7 Ways Candidate Surveys Can Improve Your Physician Recruitment Process

Plenty of healthcare organizations use patient satisfaction surveys to help them improve patient care and delivery, but few organizations use it as part of their physician recruitment process. While some may not see the point in conducting these survey (especially to physicians who’ve decided not to join the organization), these surveys can actually provide recruiters and the organization as a whole with valuable insight into how to improve their physician recruitment process.

Below are five ways candidate surveys can help you more effectively recruit physician candidates.

1. Spot the holes in your recruitment process

If multiple candidates point out a long and silent gap of time between any two stages in the recruitment process, it’s a clue that something is not quite right. Whether it’s waiting months to hear back from the hiring organization, large gaps between positive phone interviews and site visits, or not getting an offer soon after the site visits, these gaps in the recruitment process can leave candidates underwhelmed and dampen their interest in a position with your organization.

2. Get feedback on decision-makers & interviewers

Sometimes one of the decision-makers or existing physicians is uncommunicative or difficult. If after these individuals get involved, candidates begin losing interest, it is important to have a discussion regarding the detrimental effects these physician recruitment roadblocks have on your organization’s ability to hire someone new.

3. Learn why your offers are losing out

Many physicians are hesitant to provide this information on the phone, but an anonymous survey is a different matter. Is there a particular part of your offer that is off putting (such as a very restrictive non-compete)? Or maybe it’s something that your offer is missing – such as loan forgiveness or a CME allowance – that is giving other organizations an edge? Whatever the case may be, candidate surveys can help you find out why you’re losing out to these candidates in the offer stage so you can look into fixing the problem.

4. Make sure your site visits are spectacular

A poorly executed site visit can be disastrous to the successful recruitment of a candidate. If the visit and schedule are disorganized, the candidate is likely to notice. They’ll also notice if little effort was put into wooing them. With the competition for qualified physicians out there being fierce, you know the competition is likely rolling out the red carpet. Make sure that you add personal touches, avoid the biggest mistakes, and find out from the candidates what worked and didn’t work.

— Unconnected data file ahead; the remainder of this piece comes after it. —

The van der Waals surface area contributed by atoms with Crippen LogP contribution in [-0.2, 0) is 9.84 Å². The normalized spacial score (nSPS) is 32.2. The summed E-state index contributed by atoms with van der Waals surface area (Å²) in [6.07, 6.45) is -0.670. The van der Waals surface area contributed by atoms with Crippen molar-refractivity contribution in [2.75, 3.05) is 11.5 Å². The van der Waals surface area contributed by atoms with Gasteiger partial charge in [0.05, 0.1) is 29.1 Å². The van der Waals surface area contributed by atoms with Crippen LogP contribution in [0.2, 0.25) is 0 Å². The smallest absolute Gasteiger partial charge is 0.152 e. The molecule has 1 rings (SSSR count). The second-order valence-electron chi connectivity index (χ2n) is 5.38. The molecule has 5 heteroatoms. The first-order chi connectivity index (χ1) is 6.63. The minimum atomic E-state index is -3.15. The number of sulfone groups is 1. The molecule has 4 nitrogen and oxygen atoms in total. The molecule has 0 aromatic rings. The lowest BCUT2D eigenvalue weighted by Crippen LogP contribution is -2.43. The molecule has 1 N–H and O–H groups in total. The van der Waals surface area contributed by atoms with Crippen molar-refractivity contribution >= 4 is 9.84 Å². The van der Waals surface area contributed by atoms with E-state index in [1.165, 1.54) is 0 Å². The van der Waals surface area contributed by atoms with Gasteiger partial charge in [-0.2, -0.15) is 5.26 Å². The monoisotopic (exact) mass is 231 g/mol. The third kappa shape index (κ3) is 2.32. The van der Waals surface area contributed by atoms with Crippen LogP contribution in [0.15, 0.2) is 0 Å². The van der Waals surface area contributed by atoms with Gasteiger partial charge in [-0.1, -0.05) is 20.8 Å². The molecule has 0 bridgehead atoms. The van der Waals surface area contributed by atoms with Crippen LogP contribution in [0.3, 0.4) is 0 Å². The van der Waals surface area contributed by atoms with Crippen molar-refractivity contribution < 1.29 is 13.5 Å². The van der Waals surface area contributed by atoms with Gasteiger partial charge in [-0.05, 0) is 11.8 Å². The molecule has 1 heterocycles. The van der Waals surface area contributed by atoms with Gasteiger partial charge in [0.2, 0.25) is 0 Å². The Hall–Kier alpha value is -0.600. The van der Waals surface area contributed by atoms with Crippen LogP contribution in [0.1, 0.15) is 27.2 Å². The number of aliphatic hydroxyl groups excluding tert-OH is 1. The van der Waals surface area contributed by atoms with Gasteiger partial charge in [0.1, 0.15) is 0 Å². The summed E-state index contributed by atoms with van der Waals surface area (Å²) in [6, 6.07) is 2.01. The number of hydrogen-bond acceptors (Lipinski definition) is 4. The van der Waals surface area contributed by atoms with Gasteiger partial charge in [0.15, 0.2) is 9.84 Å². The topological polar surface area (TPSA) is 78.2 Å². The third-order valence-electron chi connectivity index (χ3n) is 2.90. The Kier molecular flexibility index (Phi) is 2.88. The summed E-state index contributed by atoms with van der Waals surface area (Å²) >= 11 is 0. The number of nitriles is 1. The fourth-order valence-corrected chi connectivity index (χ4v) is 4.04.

5. Learn which competitors are doing it better

Did you lose a candidate to the competition? If the candidate declined your offer or withdrew their interest in the middle of the physician recruitment process, the the answer is probably yes. But the more important question here is “why?” Knowing what your competitors are using to entice candidates away from you can give you a competitive advantage in the recruitment field. Make sure to survey candidates on whether they accepted another offer, with which practice, and why.

6. Find out what you did right

While finding out what mistakes your making in the recruitment process is important, it’s also important to find out what you did right. Whether it was a particularly engaging interviewer, a smooth and speedy process, or a visit that really wowed a candidate, knowing what went well can help you do more of it – and combining it with the information gleaned from your competitors can make you unstoppable.

7. Provide support when speaking with supervisors

There are times you know exactly why a certain position has been filled. Being an experienced physician recruiter with your ear to the ground, you can probably tell if an opportunity isn’t particularly attractive. Whether it’s the compensation, location, or practice specifics, telling supervisors that the unappealing aspect to the job is a challenge will often fall on deaf ears. However, if candidates provide this as the reason for not joining your organization, your supervisors will likely be more amenable to making the change.

Key Take Aways:

  • Feedback from candidates after they exist the recruitment process can provide valuable insights to recruiters
  • Positive and negative feedback can help inform recruiters as to what should stay the same, and what needs to change
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